a valid line 0, and DY = 0). Finally, LOAD"jim",8,1garbage would
work due to the way LOAD absolute worked, but that is a stretch!
What does CIA stand for? (not the U.S. CIA!)
CIA = Complex Interface Adapter. The german Magazine 64'er calls
it a Control Interface Adapter, but that is not its official
(hard one) What is the key VIC capability that makes full-screen
hires graphics possible on the _VIC-20_?
A lot of people answered redefinable characters, but that alone does
not provide FULL-SCREEN graphics. 256 8*8 cells gives you a little
over 1/2 of the screen in graphics, but the VIC has the ability to
make each character cell be 8*16, which gives enough pixels to map
the entire default screen.
How many cassette ports does the CBM 8032 computer have?
Two. One on back, one on side near the back.
What 5 bytes must appear in every Commodore 64 autostart cartrdge and
what location in memory must they be placed at?
CBM80 at $8004. The letters must have bit 7 set. So, the actual
PETSCII codes are 195, 194, 205, 056, 048.
$c3, $c2, $cd, $30, $30 in HEX
What is the correct Commodore technical term for "Sprites"?
MOBs, or Movable Object Blocks.
(Three parter, all parts must be correct) "Push-wrap-crash" is a
nickname for a condition that can lock up an old-style C=64.
What causes it?
How can it be avoided (besides not doing it)?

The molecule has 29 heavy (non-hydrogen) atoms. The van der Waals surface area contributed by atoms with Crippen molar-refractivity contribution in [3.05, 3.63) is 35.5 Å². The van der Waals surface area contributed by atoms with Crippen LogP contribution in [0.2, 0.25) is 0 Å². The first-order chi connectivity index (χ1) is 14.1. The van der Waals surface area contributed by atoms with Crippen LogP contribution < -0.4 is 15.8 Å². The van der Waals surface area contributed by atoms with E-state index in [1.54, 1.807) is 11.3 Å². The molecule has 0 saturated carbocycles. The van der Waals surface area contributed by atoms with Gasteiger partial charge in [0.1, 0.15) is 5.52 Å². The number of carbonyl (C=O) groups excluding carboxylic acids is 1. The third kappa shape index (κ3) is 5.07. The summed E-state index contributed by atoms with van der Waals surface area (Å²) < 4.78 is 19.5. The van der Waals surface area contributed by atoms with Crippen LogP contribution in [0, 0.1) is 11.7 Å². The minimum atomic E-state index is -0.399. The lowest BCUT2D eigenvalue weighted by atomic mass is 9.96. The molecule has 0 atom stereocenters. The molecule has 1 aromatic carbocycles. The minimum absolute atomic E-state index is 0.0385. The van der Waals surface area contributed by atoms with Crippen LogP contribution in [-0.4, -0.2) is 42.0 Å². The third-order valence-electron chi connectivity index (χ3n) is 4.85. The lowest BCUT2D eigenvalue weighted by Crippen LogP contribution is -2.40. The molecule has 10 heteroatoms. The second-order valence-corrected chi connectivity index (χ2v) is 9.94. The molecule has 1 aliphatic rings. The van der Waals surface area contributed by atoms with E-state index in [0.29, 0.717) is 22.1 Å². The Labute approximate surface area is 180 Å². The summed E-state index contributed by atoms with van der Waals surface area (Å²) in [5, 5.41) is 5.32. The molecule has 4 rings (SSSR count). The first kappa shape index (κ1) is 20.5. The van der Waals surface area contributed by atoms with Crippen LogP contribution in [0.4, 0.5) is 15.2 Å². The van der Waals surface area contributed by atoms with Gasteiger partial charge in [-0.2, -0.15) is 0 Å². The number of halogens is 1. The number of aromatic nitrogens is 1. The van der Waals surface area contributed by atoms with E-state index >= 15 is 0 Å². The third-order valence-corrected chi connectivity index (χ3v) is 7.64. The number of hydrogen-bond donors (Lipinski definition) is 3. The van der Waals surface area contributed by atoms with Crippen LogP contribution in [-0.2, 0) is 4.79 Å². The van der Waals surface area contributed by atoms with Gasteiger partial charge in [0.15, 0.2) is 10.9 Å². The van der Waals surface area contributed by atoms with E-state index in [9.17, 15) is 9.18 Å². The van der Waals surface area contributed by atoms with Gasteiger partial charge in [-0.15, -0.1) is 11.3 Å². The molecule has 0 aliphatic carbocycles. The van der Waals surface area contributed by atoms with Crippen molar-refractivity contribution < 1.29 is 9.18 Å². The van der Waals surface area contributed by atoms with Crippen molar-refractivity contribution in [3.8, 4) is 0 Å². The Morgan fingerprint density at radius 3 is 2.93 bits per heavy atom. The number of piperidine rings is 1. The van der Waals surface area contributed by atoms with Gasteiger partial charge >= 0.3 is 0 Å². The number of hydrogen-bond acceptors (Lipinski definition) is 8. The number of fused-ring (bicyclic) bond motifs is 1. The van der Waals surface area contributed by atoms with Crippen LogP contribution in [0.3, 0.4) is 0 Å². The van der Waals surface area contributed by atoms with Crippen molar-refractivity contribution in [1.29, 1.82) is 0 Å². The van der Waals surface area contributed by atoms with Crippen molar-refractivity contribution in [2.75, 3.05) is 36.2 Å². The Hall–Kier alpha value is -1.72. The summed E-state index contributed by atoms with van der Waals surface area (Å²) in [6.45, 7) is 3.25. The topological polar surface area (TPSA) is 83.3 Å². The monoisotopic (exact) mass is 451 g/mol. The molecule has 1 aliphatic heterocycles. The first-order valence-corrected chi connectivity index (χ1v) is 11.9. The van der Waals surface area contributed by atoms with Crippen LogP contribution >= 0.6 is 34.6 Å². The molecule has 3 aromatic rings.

What is the only way out once it has occured (besides rebooting)?
Wow, I got so many responses to this! This question actually
dealt with a typical user, but people sent in descriptions of
what the code does and how to patch it. So, there are two sets
of answers to this:
1) If you put the cursor at the bottom of the screen and type 82 characters
(not 81) and then trying to delete back to the 78th one.
2) Any of the following will work:
Do not use the following colors for the cursor: red, blue, yellow,
light red, dark grey, light blue, light gray.
Some people devised a IRQ wedge that will recover from the lockup.
Have the following lines as the first lines of a program:
10 open 15,8,15
3) There are actually two ways to recover. They are:
If you have a reset button installed on the 64, reset the machine,
then load and run an unnew program. (I accepted this, but I figured
most people would assume this much)
If you have a tape drive installed, press either Shift-3 or move a
joystick installed in Port 1 in the UP direction. Then, respond to
the directions on the screen "PRESS PLAY ON TAPE". Next, press
RUN-STOP to stop the tape load.
What really happens: (I can't prove this)